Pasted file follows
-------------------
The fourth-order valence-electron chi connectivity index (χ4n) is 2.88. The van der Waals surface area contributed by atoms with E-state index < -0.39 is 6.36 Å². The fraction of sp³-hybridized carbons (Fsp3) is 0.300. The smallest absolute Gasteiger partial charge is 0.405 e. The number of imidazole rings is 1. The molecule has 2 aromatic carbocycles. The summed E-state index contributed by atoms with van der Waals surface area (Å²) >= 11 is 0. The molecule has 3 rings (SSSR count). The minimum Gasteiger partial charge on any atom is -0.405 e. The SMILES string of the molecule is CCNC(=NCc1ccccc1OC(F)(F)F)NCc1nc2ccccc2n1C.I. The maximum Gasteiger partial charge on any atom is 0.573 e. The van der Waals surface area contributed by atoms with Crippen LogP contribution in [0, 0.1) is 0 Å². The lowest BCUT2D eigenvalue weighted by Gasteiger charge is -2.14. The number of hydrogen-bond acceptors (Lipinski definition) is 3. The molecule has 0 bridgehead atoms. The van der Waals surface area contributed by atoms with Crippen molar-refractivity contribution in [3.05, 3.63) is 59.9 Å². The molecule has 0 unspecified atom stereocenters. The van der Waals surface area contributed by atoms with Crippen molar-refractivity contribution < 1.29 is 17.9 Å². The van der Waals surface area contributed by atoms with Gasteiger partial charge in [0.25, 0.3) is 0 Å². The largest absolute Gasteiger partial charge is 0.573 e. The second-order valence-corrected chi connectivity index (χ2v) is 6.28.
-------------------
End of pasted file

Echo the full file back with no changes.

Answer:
The fourth-order valence-electron chi connectivity index (χ4n) is 2.88. The van der Waals surface area contributed by atoms with E-state index < -0.39 is 6.36 Å². The fraction of sp³-hybridized carbons (Fsp3) is 0.300. The smallest absolute Gasteiger partial charge is 0.405 e. The number of imidazole rings is 1. The molecule has 2 aromatic carbocycles. The summed E-state index contributed by atoms with van der Waals surface area (Å²) >= 11 is 0. The molecule has 3 rings (SSSR count). The minimum Gasteiger partial charge on any atom is -0.405 e. The SMILES string of the molecule is CCNC(=NCc1ccccc1OC(F)(F)F)NCc1nc2ccccc2n1C.I. The maximum Gasteiger partial charge on any atom is 0.573 e. The van der Waals surface area contributed by atoms with Crippen LogP contribution in [0, 0.1) is 0 Å². The lowest BCUT2D eigenvalue weighted by Gasteiger charge is -2.14. The number of hydrogen-bond acceptors (Lipinski definition) is 3. The molecule has 0 bridgehead atoms. The van der Waals surface area contributed by atoms with Crippen molar-refractivity contribution in [3.05, 3.63) is 59.9 Å². The molecule has 0 unspecified atom stereocenters. The van der Waals surface area contributed by atoms with Crippen molar-refractivity contribution < 1.29 is 17.9 Å². The van der Waals surface area contributed by atoms with Gasteiger partial charge in [0.25, 0.3) is 0 Å². The largest absolute Gasteiger partial charge is 0.573 e. The second-order valence-corrected chi connectivity index (χ2v) is 6.28.